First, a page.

5 things you can do to reduce your child’s drowning risk

5 things you can do to reduce your child’s drowning risk thumbnail

Watching news these days makes it seem that the world is a dangerous place to keep children safe. The most dangerous risks are often more mundane than a pandemic or war. Drowning is the leading cause of death in children ages one to four, and the second for ages one to 14. And even when kids are able to survive this type of incident, non-fatal drowning accidents usually result in severe neurological damage and long-term disability.

Many parents have heard the same advice over and over again: When your children are near water, keep an eye on them, drink no, and keep your phone away from them. These recommendations are not enough, according to statistics.

” We notice bright things. We are attracted to loud things. We notice things that move a lot,” says Graham Snyder, an emergency physician at Wake Med, who has specialized in drowning prevention for 15 years. “We don’t notice things that seem quiet, that are still or that are dark. And unfortunately, that’s what drowning is .”


Parents are looking for new strategies to reduce drowning risk in their children. These strategies go beyond the traditional recommendations and do not replace high-quality supervision of adults.

Mind the drop-off

Imagine a child getting confused after falling into a deep pool or lake. Although it can happen, the 3 to 5 foot zone is far safer.

” Most drownings occur in water just above [children’s] the head. It’s actually not even the deep end,” says Erika Kemp, a pediatric occupational therapist at Ohio State Wexner Medical Center specializing in drowning prevention for children with special needs.

[Related: When to have the online-security talk with your kids]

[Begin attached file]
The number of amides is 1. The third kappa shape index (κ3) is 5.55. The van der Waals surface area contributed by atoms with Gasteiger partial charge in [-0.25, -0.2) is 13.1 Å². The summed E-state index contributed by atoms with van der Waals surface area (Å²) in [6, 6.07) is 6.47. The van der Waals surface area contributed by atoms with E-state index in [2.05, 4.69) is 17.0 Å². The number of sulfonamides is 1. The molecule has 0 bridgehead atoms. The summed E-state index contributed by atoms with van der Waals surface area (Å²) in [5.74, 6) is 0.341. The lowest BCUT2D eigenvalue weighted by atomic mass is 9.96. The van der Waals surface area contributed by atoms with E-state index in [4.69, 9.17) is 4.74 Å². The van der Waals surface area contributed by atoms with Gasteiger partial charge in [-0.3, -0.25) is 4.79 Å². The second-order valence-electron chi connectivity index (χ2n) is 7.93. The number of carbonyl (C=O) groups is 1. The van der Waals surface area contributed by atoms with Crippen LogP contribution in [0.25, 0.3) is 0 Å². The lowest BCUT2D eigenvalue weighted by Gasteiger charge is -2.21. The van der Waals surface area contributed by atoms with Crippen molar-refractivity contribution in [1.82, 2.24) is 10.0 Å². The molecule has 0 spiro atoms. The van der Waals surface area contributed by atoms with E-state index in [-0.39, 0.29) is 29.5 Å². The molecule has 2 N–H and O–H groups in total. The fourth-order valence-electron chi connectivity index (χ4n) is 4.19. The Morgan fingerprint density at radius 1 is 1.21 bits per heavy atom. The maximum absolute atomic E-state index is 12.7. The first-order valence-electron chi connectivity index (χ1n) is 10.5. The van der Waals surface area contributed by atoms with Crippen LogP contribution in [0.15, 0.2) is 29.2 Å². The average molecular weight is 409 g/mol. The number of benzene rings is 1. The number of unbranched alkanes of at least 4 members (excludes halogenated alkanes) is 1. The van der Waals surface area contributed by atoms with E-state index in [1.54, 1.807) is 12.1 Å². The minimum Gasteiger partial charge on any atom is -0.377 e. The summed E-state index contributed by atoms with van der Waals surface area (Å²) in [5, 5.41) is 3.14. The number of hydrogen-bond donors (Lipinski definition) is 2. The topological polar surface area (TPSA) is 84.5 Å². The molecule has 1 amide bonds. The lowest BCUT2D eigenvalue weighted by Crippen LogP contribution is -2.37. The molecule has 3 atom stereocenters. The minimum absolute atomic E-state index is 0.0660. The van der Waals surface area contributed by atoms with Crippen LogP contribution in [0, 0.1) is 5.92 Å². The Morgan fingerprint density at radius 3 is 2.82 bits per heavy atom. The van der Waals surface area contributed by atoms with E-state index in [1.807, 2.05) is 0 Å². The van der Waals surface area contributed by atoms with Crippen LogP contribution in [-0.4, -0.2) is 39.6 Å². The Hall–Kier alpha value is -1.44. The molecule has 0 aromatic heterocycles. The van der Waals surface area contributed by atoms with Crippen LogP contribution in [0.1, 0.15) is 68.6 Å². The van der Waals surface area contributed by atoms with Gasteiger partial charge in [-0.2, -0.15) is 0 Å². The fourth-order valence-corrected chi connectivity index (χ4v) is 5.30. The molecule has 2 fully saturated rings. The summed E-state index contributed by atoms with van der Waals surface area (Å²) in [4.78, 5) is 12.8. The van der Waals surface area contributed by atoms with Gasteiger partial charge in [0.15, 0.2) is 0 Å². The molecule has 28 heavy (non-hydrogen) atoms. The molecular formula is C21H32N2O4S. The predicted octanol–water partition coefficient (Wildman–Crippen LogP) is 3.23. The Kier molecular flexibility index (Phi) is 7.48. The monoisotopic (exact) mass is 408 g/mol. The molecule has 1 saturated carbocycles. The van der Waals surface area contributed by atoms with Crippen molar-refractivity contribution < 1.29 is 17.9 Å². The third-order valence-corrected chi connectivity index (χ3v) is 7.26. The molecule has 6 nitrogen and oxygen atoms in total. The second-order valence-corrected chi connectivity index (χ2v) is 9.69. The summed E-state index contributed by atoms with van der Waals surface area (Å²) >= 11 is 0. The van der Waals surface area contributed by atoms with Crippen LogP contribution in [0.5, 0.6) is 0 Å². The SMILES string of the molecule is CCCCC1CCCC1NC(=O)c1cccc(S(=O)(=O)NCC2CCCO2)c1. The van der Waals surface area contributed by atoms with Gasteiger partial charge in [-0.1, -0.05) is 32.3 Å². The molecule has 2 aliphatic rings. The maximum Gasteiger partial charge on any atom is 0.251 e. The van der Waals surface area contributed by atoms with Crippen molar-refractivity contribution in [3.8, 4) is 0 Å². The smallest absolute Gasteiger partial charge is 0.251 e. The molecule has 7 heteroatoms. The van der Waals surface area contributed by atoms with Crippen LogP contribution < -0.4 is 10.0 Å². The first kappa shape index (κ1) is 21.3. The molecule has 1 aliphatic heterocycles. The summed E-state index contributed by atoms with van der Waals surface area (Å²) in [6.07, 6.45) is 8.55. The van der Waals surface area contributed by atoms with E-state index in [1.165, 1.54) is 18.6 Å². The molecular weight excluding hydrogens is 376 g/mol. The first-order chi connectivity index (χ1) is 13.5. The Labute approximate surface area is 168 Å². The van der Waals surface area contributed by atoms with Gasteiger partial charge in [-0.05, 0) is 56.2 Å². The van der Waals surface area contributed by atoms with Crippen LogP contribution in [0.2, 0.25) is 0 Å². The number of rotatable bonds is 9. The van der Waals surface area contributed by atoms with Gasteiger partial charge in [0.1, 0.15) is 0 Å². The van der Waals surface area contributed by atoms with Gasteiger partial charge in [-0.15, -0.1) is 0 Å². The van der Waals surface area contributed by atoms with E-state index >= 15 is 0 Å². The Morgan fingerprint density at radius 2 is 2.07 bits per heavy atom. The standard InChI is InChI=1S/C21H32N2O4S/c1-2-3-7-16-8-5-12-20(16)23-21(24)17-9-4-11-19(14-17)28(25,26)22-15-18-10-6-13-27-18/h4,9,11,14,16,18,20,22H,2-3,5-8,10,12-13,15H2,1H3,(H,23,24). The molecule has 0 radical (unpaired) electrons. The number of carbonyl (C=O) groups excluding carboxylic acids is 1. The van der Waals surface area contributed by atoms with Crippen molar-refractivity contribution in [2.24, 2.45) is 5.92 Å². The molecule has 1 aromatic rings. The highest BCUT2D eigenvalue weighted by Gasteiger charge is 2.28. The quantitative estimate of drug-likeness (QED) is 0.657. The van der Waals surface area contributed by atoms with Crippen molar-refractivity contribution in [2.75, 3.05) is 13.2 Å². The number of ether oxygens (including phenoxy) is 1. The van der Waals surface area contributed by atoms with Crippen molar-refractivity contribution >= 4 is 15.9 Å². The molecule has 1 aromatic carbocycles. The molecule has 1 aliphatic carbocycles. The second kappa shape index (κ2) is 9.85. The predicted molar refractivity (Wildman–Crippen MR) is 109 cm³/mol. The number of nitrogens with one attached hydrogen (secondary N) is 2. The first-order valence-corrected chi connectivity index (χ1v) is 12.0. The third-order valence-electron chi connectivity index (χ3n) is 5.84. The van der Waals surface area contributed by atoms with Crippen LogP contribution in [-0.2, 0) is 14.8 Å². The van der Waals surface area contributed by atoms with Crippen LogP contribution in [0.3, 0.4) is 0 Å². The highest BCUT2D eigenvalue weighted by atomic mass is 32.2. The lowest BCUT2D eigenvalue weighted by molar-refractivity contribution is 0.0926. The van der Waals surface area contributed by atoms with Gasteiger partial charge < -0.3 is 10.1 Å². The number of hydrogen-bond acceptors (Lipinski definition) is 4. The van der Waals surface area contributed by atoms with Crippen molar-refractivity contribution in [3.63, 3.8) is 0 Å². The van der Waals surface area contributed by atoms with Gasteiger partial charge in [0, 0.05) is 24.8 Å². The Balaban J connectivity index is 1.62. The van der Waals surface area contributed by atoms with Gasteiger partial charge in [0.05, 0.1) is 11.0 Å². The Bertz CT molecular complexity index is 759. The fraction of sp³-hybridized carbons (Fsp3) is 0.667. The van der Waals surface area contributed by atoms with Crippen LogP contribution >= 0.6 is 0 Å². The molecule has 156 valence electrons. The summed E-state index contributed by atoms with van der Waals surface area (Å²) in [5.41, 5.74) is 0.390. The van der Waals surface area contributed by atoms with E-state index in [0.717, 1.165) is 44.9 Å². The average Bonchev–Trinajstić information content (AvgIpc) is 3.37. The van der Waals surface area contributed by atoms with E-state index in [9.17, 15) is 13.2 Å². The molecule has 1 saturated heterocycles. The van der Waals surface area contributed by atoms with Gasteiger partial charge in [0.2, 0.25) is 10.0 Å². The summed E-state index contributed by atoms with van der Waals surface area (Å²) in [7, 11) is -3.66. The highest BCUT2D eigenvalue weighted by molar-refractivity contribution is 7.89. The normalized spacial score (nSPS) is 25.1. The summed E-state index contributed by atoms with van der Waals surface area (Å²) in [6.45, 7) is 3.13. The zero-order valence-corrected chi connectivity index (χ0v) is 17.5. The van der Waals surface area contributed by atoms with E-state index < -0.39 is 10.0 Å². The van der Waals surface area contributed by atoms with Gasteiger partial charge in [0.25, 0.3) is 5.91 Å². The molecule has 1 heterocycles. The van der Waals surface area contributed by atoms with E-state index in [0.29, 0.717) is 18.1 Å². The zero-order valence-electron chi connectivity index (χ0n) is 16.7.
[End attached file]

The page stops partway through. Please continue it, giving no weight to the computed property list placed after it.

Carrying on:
This is especially true if younguns aren’t able to notice the difference when they move from the shallow end to deeper water. They think they can go an extra step, but then lose their balance and end-up bobbing vertically, almost touching the bottom.

If you can, take your children by the hand and show them the drop-off area. Or, park your chair near the limit so they can refer to you as a landmark. This will help them to understand where they are safe and where they need extra caution.

Kemp also advises parents to stop horseplay. This can cause children to become disoriented in areas they can’t touch, or almost touch.

Get bright-colored swimsuits

Because they have dark bottoms and are more dangerous than pools with clear water, beaches, ponds and lakes are much more dangerous than those with clear water. These bodies of brown water are harder to see, so adults will spend precious seconds trying and find drowning children before they can move to help them. And that’s not trivial–the amount of time a child spends underwater can make the difference between a simple scare and a more dramatic and permanent outcome.

Danelle Fisher, chair of pediatrics at Providence Saint John’s Health Center, suggests you put your kids in bright-colored bathing suits to make them easier to spot in brown water settings. In 2021, Alive Solutions, a company specializing in aquatic safety, tested swimsuits in different colors against 18 inches of lake water to see which are easiest to spot for a quick rescue. All hues vanished quickly, and factors such as weather, surface activity, and the color and bottom of the river or lake affected visibility. It is impossible to have a swimsuit that suits every situation. However, it is highly visible and best to use bright colors such as neon yellow, neon green and neon orange in most situations. Kemp suggests that you dress multiple children in the same color to make it easier to spot them.